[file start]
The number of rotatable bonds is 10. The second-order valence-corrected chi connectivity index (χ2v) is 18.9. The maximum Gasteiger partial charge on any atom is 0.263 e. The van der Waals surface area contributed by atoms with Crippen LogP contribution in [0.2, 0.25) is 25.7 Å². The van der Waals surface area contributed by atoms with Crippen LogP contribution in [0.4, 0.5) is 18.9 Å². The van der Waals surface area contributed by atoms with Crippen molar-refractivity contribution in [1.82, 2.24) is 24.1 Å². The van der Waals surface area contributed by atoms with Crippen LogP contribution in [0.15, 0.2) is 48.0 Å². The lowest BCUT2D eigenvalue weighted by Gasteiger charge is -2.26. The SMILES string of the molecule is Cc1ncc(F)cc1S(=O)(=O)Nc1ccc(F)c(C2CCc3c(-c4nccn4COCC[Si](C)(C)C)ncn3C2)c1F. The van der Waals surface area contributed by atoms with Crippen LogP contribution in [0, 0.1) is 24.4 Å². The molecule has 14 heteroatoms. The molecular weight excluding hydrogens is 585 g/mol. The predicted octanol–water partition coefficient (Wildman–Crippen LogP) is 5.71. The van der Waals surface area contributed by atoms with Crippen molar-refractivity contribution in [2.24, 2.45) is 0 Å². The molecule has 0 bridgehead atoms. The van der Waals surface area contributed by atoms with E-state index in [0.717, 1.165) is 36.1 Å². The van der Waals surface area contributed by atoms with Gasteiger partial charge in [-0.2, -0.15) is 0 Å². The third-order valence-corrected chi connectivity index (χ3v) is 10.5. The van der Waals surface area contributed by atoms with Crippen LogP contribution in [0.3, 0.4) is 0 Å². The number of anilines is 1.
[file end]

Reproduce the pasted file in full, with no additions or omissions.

The number of rotatable bonds is 10. The second-order valence-corrected chi connectivity index (χ2v) is 18.9. The maximum Gasteiger partial charge on any atom is 0.263 e. The van der Waals surface area contributed by atoms with Crippen LogP contribution in [0.2, 0.25) is 25.7 Å². The van der Waals surface area contributed by atoms with Crippen LogP contribution in [0.4, 0.5) is 18.9 Å². The van der Waals surface area contributed by atoms with Crippen molar-refractivity contribution in [1.82, 2.24) is 24.1 Å². The van der Waals surface area contributed by atoms with Crippen LogP contribution in [0.15, 0.2) is 48.0 Å². The lowest BCUT2D eigenvalue weighted by Gasteiger charge is -2.26. The SMILES string of the molecule is Cc1ncc(F)cc1S(=O)(=O)Nc1ccc(F)c(C2CCc3c(-c4nccn4COCC[Si](C)(C)C)ncn3C2)c1F. The van der Waals surface area contributed by atoms with Crippen LogP contribution in [0, 0.1) is 24.4 Å². The molecule has 14 heteroatoms. The molecular weight excluding hydrogens is 585 g/mol. The predicted octanol–water partition coefficient (Wildman–Crippen LogP) is 5.71. The van der Waals surface area contributed by atoms with Crippen molar-refractivity contribution in [2.24, 2.45) is 0 Å². The molecule has 0 bridgehead atoms. The van der Waals surface area contributed by atoms with E-state index in [0.717, 1.165) is 36.1 Å². The van der Waals surface area contributed by atoms with Gasteiger partial charge in [-0.2, -0.15) is 0 Å². The third-order valence-corrected chi connectivity index (χ3v) is 10.5. The van der Waals surface area contributed by atoms with Crippen LogP contribution in [0.3, 0.4) is 0 Å². The number of anilines is 1.